What a future blue chip looks like and 4 companies that fit the bill

Tue 03 Oct 23, 9:28am (AEDT)
Charlie Jamieson Jamieson Coote Bonds (4)
Source: Livewire Markets

Key Points

  • Market capitalization and dividends are often used as proxies for identifying blue chips, but are not perfect measures
  • Blue chips are companies with a favourable industry position, an established track record of profitability, and robust balance sheets
  • Blue chips typically have a long-standing reputation of using the cash generated from business operations to fund dividends, share buybacks, and investment in the business to generate growth

The word blue chip comes with a few associations. Enduring quality, stability of earnings and growth, amongst others. And in Australia, consistency and growth of dividend earnings are usually also a factor. While the term suggests a company that has been around for decades, the truth is that what we identify as a blue chip investment has changed over time.

Thirty years ago, CSL (ASX: CSL) would barely have rated a mention as a potential blue chip and yet today, it’s a certified inclusion. Similarly, the likes of Apple (NASDAQ: AAPL) would have been a riskier growth investment and stands today as a solid blue chip choice.

By the same token, there have been companies to drop off the list. General Electric (NYSE: GE) was once considered the ‘bluest of blue chips’ and has struggled in the past decade. Or the likes of Babcock and Brown and ABC Learning.

As Yarra Capital Managements’ Dion Hershan puts it, “there’s a graveyard full of companies who were once deemed to be blue chips and they proved not to be.”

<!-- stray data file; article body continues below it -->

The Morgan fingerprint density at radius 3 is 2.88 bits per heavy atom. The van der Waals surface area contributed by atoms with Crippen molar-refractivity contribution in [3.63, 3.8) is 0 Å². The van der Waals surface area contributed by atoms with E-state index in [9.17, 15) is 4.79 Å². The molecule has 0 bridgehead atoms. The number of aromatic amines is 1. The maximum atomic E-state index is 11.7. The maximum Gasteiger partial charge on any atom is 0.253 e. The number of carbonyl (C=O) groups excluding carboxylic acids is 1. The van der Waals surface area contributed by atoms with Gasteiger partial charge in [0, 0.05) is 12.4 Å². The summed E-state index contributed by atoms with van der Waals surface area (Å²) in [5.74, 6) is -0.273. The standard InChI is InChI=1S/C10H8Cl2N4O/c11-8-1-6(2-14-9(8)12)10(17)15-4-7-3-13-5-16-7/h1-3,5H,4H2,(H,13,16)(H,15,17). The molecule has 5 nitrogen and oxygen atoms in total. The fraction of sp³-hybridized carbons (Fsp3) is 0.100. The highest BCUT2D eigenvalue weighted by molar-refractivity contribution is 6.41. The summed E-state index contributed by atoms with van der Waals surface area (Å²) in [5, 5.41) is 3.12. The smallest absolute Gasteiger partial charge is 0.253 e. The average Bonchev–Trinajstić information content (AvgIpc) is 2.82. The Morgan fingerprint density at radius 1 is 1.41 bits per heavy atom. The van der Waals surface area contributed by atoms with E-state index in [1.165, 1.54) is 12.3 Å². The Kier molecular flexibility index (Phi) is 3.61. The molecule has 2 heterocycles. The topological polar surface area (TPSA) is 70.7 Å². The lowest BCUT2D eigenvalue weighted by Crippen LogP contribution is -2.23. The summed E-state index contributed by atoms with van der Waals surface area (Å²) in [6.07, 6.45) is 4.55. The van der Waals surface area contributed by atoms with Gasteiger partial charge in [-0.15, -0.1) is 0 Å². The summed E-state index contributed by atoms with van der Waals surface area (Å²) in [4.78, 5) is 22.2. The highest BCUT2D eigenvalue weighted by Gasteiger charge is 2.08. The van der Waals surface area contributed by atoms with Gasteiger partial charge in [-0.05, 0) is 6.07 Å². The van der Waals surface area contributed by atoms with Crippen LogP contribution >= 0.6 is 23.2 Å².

So, which companies will be tomorrow’s blue chips and who will fade from the stage?

I asked three fund managers for their views:

  • Dion Hershan, Executive Chairman and Head of Australian Equities for Yarra Capital Management

  • Maroun Younes, Portfolio Manager for Fidelity Global Future Leaders Fund

  • Nathan Hughes, Portfolio Manager at Perpetual Asset Management

Expert Insights EDM (20)
Perpetual's Nathan Hughes, Yarra Capital's Dion Hershan and Fidelity's Maroun Younes

The characteristics of a blue chip investment

Market capitalisation and dividends are often used as a proxy for identifying blue chips. These can be helpful – after all, the ability to pay dividends can indicate the generation of cash above what is needed to fund operations while business size in theory can speak to market dominance – but are not perfect measures. You can think of this in two ways.

Firstly, the size of a company doesn’t necessarily guarantee that it has the other characteristics of a blue-chip, such as solid balance sheet going forward. And past dividends might not reflect the future – a company that has built up in the past decade, for example, may only now be reaching a point of paying consistent dividends in the future. 

It’s also worth considering that while dividends are incentivised in Australia, this is not the same case internationally. Companies with global revenue streams may be less likely to pay large dividends (and certainly won’t be able to offer fully franked dividends), while many foreign companies will use buybacks rather than dividends.

Size and dividends are more of a reflection of the past, rather than the future prospects of the company – so you generally need to look deeper.